Both Lee and Timm have be heavily involved with Batman throughout their careers. Apart from being co-publisher of DC (alongside Dan Didio), Lee has illustrated several Batman comics including Batman: Hush with writer Jeph Loeb »
- Chancellor Agard
Fox's "Gotham" is one of this fall's most intriguing pilots, but also one of its most confounding. On the one hand, it has the full weight of DC Comics behind it; an interesting cast that includes Benjamin McKenzie as a young Jim Gordon, Donal Logue as his cynical partner Harvey Bullock and Jada Pinkett Smith as local crime boss Fish Mooney; and a fascinating look created by director/producer Danny Cannon that evokes '70s cinema classics like "Dog Day Afternoon" and "The French Connection." On the other hand, it is a Batman show that is never going to actually feature Batman, since the story begins with the murder of Bruce Wayne's parents, with Bruce played by 13-year-old David Mazouz, while the show will feature origin stories for classic Batman villains like the Penguin (Robin Lord Taylor), the Riddler (Cory Michael Smith) and Catwoman (Camren Bicondova), making it a story »
- Alan Sepinwall
The Batman has been depicted many different ways and by many different artists during his 75 year publishing history. He’s run the gamut from scrappy urban vigilante, to paternal establishment figure, from cartoon character, to globetrotting adventurer, from dangerous borderline psychopath to a wizened hero of noble spirit and much more besides.
The important thing, however, is that, in any era, any incarnation, The Batman is always recognizable and familiar to his readers…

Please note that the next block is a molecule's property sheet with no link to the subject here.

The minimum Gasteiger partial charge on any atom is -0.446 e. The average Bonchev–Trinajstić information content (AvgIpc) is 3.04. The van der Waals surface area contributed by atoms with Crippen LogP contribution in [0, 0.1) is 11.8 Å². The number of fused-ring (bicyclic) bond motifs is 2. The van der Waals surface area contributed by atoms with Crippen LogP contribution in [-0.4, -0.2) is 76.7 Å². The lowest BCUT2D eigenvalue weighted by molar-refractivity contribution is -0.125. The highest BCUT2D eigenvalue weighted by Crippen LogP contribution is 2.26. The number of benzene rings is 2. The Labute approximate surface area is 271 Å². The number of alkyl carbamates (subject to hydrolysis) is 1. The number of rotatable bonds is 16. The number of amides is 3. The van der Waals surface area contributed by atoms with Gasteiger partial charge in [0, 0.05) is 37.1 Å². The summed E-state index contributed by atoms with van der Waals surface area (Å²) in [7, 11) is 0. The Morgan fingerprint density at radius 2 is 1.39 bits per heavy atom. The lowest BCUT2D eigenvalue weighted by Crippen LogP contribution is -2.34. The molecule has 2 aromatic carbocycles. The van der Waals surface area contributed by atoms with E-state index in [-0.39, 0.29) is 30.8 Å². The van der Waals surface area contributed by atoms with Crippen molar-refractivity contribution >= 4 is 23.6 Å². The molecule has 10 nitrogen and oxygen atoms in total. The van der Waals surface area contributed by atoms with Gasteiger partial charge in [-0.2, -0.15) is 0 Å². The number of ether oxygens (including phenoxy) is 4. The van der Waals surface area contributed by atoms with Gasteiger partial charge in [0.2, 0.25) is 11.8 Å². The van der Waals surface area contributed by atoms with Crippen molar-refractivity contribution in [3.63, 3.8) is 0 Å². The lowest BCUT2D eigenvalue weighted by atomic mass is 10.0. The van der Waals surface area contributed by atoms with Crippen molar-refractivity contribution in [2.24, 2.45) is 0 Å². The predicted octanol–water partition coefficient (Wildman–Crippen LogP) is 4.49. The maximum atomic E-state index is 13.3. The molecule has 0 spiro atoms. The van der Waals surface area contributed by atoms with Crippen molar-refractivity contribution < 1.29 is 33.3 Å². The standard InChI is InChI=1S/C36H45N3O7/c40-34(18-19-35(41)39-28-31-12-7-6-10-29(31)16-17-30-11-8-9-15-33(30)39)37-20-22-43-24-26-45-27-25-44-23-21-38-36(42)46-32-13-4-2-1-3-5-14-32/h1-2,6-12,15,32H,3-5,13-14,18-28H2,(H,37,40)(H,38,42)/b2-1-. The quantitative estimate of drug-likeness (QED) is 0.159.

“…Then I heard giant wings flap. It flew down from the sky—Its wings were about thirty feet across. It bellowed like…Well, I’ve never heard anything like it…One of the felons I had not yet disarmed produced a .357 magnum. He fired –point blank range at the creature –and the bullet passed straight through the creature like it wasn’t there –and it started laughing…”
That was Jim Gordon’s former partner Detective Flass, »
- Chris Quicksilver
Trevor Hogg chats with Sid Kotian about encountering a chicken library, superheroes and a smoking hot redhead known as Allison Carter…
“My uncle was interested in art,” recalls Sid Kotian who is an illustrator from Mumbai, India. “There were always books lying around; they focused on works by the old masters like Goya and Turner so I was exposed to art at an early age. Also I used to steal his watercolours to paint stuff.” Kotian delved into the world of comic books. “Archie comics, Tintin and Asterix were always available plenty so that was what I thought comics were. I became aware of superhero comics in school and completely by accident. Back then we didn’t have the Internet or chain book stores. But there were a few lending libraries around the neighbourhood. This particular one was right behind the school I used to go to. I called it »
- Trevor Hogg